US3057356 *Jul 22, 1960Oct 9, 1962Wilson Greatbatch IncMedical cardiac pacemaker
US3083712 *Nov 29, 1961Apr 2, 1963Heinicke Instr Co IncDevice for producing electrical muscle trerapy
US3212496 *Aug 21, 1962Oct 19, 1965United Aircraft CorpMolecular physiological monitoring system
US3241557 *Sep 11, 1962Mar 22, 1966Sutetaro YamashikiLow frequency therapeutic equipment
US3403684 *Nov 23, 1964Oct 1, 1968Ariel I. StiebelElectrical stimulator
Non-Patent Citations
Reference
1 *Cammilli et al., Annals of the New York Academy of Sciences, Vol. III. Art. 3 , pp. 1007 1029 , June 11, 1964 Conly pp. 1007 1013 relied on (copy in 128 419 P)
2 *Levy et al. American Journal of Medical Electronics, Oct. - Dec., 1964 pp. 242 248 (copy in 128-419D)
Referenced by
Citing PatentFiling datePublication dateApplicantTitle
US4499907 *Nov 15, 1982Feb 19, 1985Medtronic, Inc.Energy limiting cardioversion lead
US4532938 *May 4, 1983Aug 6, 1985Theratronics, Inc.Electrotherapy apparatus
US4774952 *Oct 30, 1986Oct 4, 1988Medtronic, Inc.Cardioversion and defibrillation lead
US5133353 *Apr 25, 1990Jul 28, 1992Cardiac Pacemakers, Inc.Implantable intravenous cardiac stimulation system with pulse generator housing serving as optional additional electrode
US5279293 *Mar 31, 1992Jan 18, 1994Siemens AktiengesellschaftImplantable defibrillator with fibrillation-inducing capability and method for inducing fibrillation
US5385574 *Jul 24, 1992Jan 31, 1995Cardiac Pacemakers, Inc.Implantable intravenous cardiac stimulation system with pulse generator housing serving as optional additional electrode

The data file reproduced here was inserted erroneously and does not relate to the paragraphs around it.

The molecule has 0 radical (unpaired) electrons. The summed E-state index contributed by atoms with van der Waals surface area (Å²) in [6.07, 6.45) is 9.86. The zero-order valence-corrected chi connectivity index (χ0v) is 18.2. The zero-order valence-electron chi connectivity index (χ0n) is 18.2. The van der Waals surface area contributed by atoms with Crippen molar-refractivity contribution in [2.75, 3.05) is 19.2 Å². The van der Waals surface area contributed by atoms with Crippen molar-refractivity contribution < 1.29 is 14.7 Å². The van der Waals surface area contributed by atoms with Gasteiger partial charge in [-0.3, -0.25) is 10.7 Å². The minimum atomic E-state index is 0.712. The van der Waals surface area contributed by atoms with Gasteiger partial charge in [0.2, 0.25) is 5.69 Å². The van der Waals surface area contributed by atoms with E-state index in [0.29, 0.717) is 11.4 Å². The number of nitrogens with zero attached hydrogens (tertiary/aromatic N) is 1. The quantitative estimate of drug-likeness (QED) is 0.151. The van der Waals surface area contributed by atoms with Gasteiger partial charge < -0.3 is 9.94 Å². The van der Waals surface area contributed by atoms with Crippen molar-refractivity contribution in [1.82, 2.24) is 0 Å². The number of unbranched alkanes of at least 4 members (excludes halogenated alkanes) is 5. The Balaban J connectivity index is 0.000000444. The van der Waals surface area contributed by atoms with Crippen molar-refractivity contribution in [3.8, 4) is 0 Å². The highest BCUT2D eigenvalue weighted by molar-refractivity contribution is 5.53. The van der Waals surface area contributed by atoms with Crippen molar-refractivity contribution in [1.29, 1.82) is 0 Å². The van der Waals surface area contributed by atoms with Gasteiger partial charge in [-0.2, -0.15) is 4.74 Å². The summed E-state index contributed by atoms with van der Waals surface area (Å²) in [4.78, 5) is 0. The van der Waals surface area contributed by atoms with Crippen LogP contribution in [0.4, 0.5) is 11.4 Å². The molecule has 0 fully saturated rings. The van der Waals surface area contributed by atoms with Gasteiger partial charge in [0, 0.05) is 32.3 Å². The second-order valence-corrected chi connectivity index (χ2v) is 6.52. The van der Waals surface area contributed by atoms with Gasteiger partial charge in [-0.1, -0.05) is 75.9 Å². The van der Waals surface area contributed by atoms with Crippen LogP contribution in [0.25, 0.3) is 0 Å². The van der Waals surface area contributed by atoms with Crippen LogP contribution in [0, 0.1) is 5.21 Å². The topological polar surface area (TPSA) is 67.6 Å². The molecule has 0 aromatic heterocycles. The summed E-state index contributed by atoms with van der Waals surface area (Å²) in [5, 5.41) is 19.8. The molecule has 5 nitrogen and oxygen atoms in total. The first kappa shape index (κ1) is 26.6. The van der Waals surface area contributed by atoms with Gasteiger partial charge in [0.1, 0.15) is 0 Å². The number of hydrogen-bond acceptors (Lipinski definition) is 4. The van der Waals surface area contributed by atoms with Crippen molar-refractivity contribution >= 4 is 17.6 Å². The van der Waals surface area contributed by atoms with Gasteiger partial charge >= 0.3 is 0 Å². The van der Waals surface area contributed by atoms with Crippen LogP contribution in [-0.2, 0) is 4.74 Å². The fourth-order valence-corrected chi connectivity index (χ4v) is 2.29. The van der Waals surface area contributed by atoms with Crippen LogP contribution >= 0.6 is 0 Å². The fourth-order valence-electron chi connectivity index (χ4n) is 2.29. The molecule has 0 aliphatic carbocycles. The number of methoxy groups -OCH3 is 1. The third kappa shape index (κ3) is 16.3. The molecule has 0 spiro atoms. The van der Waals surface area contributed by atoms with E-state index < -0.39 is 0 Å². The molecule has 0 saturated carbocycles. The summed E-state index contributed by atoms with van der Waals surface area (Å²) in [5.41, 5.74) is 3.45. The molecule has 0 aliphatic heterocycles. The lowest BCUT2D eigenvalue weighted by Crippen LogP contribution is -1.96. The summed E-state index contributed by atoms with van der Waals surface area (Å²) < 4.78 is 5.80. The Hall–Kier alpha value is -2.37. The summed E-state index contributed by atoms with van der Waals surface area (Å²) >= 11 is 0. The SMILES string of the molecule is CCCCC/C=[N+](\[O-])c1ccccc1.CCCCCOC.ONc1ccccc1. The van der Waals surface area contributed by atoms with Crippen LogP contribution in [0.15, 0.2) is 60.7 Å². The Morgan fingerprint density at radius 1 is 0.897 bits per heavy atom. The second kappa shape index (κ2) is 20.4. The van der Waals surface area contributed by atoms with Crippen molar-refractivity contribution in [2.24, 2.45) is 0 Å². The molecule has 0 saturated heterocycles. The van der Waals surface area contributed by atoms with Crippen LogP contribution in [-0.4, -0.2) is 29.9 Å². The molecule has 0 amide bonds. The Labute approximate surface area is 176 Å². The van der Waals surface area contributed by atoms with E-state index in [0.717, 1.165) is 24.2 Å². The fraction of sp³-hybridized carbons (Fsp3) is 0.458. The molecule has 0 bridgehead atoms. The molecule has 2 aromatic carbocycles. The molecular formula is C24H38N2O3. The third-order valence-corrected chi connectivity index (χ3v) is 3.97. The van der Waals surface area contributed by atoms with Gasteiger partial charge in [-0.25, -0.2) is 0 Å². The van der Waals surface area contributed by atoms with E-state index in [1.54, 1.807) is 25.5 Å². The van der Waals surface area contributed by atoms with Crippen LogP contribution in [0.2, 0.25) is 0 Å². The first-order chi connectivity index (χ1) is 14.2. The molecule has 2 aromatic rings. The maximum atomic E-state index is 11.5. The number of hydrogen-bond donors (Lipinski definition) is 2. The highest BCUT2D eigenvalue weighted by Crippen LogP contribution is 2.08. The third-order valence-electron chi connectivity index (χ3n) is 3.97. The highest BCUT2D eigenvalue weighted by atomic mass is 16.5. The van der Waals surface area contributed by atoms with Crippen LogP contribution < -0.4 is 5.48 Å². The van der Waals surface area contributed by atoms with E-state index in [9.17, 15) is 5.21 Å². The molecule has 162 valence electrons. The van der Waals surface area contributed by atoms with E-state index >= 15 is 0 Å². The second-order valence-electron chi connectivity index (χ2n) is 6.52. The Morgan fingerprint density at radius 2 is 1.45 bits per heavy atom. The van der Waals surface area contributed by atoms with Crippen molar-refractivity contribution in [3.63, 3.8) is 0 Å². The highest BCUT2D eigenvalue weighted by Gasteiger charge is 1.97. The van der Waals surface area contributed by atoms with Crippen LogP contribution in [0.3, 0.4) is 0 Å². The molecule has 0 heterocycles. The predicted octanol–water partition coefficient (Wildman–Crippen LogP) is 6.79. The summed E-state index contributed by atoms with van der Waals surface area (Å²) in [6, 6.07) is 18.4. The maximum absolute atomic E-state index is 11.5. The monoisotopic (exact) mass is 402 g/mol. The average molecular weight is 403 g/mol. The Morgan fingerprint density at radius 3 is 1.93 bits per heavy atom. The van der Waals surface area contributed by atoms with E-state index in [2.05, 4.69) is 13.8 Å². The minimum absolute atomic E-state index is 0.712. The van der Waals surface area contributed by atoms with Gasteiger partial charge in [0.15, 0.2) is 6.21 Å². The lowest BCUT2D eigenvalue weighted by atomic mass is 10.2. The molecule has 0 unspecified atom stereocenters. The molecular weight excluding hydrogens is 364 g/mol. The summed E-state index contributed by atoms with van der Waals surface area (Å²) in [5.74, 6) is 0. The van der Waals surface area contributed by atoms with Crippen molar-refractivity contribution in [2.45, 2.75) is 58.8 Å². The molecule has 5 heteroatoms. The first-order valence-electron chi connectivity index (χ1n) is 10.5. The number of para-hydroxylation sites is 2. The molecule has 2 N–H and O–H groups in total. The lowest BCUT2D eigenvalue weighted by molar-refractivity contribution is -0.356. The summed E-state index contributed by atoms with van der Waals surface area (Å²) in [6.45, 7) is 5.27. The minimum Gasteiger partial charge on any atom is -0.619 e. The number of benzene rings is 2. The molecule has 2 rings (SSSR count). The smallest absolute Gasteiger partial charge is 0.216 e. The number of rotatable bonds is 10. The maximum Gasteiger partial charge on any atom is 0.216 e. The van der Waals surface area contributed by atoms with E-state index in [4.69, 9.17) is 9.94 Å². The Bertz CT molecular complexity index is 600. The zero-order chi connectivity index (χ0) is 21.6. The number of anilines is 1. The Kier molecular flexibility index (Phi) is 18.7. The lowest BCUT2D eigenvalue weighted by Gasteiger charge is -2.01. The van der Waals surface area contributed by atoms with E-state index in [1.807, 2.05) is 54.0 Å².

US5609618 *Dec 6, 1995Mar 11, 1997Ventritex, Inc.Apparatus and method for inducing fibrillation
US5643323 *Jun 7, 1995Jul 1, 1997Angeion CorporationSystem and method inducing fibrillation using an implantable defibrillator
US5649971 *Dec 6, 1995Jul 22, 1997Ventritex, Inc.Apparatus and method for inducing fibrillation
US6999814Jun 19, 2001Feb 14, 2006Cardiac Pacemakers, Inc.Implantable intravenous cardiac stimulation system with pulse generator housing serving as optional additional electrode
US7522959Dec 30, 2004Apr 21, 2009Cardiac Pacemakers, Inc.Subcutaneous cardiac rhythm management
US7684870 *Nov 18, 2005Mar 23, 2010Pacesetter, Inc.Direct current fibrillator
US20050119707 *Dec 30, 2004Jun 2, 2005Cardiac Pacemakers, Inc.Subcutaneous cardiac rhythm management
EP0756507B1 *Mar 3, 1995May 12, 1999Medtronic, Inc.Treatment of atrial fibrillation
Classifications
U.S. Classification607/72
International ClassificationA61N1/362
Cooperative ClassificationA61N1/362
European ClassificationA61N1/362